Tribute to Uebersax

The following rough notes are a tribute to the magnificent writings of John Uebersax on the topic of Western Platonism:

12th century: 1104 Venice Arsenal was built.
1127 Seljuk-Crusader war ended (thus keeping Europe open to scientific and occult ideas from the East).
The Byzantine Empire illumined European civilization.

Various Muslims practiced Platonism, as explained by the Luminous Uebersax:

13th century: 1209 Cathar Crusade was conducted.
Pietro d’Abano was alive and contributing.
The Templars were operating.

The Byzantine Empire illumined European civilization.

14th century:
1314 – Jacques de Molay was martyred, which marked the end of the Templars as such.
1315- Ramon Llull died.
1320 – The New Arsenal was built in Venice.
1378 – The Western Schism ushered in an era of French antipopes.

The Byzantine Empire illumined European civilization.

15th century:

Great men lived and worked: Ficino, Cusanus, Leonardo da Vinci, Trithemius, Machiavelli, Pico Della Mirandola, Savonarola.

1453 – The Byzantine Empire finally fell in battle.

16th century:

1517 – Luther nailed his 95 theses to a church door.

Giordano Bruno and Agrippa wrote their books.

Obscurantism was an enemy of occultism.

John Dee (13 July 1527 – 1608 or 1609)

17th century:

The Fama Fraternitatis was published.
Descartes, Isaac Newton, and Swedenborg lived and worked.
Various Christians practiced esoteric Platonism, as explained by John Uebersax:

Isaac Newton ( 25 December 1642 – 20 March 1727 )

18th century:
George Berkeley ( 12 March 1685 – 14 January 1753)
Swedenborg died.
Emanuel Swedenborg ( 29 January 1688; died 29 March 1772)
Voltaire, Blake, and Mesmer lived.
Witch hunts and vampire rumors plagued Europe (Colin Wilson would claim that this was due to frustrated imagination; others would claim this was due to operative psychic abilities).

In 1775, Mesmer was invited to give his opinion before the Munich Academy of Sciences on the exorcisms carried out by Johann Joseph Gassner, a priest and healer, and also a Swabian. Mesmer said that while Gassner was sincere in his beliefs, his cures were because he possessed a high degree of animal magnetism.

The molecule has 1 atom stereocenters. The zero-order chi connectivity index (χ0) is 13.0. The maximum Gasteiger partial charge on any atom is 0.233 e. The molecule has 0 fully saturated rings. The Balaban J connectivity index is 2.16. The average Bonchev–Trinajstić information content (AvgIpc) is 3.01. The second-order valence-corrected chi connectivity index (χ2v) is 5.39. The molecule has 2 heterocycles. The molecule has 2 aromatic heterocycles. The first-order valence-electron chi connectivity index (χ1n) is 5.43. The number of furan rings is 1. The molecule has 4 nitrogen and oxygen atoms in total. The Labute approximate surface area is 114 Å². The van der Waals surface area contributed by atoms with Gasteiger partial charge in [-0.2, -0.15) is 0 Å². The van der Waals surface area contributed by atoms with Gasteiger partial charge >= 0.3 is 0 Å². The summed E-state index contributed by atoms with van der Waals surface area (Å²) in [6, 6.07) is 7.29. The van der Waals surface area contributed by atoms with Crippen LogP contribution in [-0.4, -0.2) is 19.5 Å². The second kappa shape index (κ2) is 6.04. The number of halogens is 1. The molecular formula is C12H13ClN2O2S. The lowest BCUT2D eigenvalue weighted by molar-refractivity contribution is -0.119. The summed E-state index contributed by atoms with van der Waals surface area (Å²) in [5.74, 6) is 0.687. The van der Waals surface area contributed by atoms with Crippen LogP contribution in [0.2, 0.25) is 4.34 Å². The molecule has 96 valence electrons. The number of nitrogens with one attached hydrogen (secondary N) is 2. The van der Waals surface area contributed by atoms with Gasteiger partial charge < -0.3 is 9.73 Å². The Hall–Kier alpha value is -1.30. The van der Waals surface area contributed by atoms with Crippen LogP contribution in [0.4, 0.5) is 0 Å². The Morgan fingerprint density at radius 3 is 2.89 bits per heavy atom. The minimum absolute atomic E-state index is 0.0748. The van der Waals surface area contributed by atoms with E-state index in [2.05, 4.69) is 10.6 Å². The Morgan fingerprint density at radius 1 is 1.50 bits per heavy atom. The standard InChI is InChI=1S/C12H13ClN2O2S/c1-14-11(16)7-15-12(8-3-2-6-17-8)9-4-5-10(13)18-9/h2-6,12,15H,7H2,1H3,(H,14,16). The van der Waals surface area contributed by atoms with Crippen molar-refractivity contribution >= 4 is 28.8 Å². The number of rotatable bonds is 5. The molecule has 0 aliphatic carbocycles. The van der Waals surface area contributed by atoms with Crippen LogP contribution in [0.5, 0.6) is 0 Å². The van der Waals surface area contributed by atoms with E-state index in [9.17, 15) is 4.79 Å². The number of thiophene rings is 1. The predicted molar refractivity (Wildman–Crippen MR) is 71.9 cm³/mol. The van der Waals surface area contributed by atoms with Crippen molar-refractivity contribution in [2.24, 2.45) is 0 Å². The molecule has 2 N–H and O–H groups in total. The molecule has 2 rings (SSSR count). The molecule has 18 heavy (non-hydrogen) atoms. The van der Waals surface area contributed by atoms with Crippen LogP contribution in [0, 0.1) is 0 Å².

The USA and France had revolutions.
Lots of Frenchmen wrote about interplanetary voyages, but these don’t count as real sci-fi, because academic critics say so.

Emerson was a Platonist, as explained by John Uebersax:

19th century:


Quimby attended one of Poyen’s lectures in 1838, and immediately began plying the mesmerist with questions about the nature of animal magnetism and its powers. Poyen admitted that with proper training, anyone could become adept at administering hypnotism. Quimby left his job as watchmaker and followed Poyen’s tour of New England for the subsequent two years (1838–1840), until he became proficient at applying mesmeric hypnotism himself.

the 19th-century American seer Andrew Jackson Davis, who would become known as the “John the Baptist of Modern Spiritualism,” combined these two ideologies, claiming that Swedenborg’s spirit spoke to him during a series of mesmeric trances. Davis recorded the content of these messages and in 1847 published them in a voluminous tome titled The Principles of Nature, Her Divine Revelations, and a Voice to Mankind. “It is a truth,” he asserted, predicting the rise of Spiritualism, “that spirits commune with one another while one is in the body and the other in the higher spheres…all the world will hail with delight the ushering in of that era when the interiors of men will be opened, and the spiritual communication will be established.” Davis believed his prediction materialized a year later, on the very day the Fox sisters first channeled spirits in their bedroom. “About daylight this morning,” he confided to his diary, “a warm breathing passed over my face and I heard a voice, tender and strong, saying ‘Brother, the good work has begun—behold, a living demonstration is born.’”

Nikola Tesla invented lots of cool stuff.
Theosophy invented the modern New Age movement.
The English G.D. invented modern occultism.
Mary Shelley wrote the first real sci-fi, because academic critics say so.

This entire enterprise was inspired by the Platonism pages of John Uebersax, who is a luminous scholar and dispeller-of-darkness.

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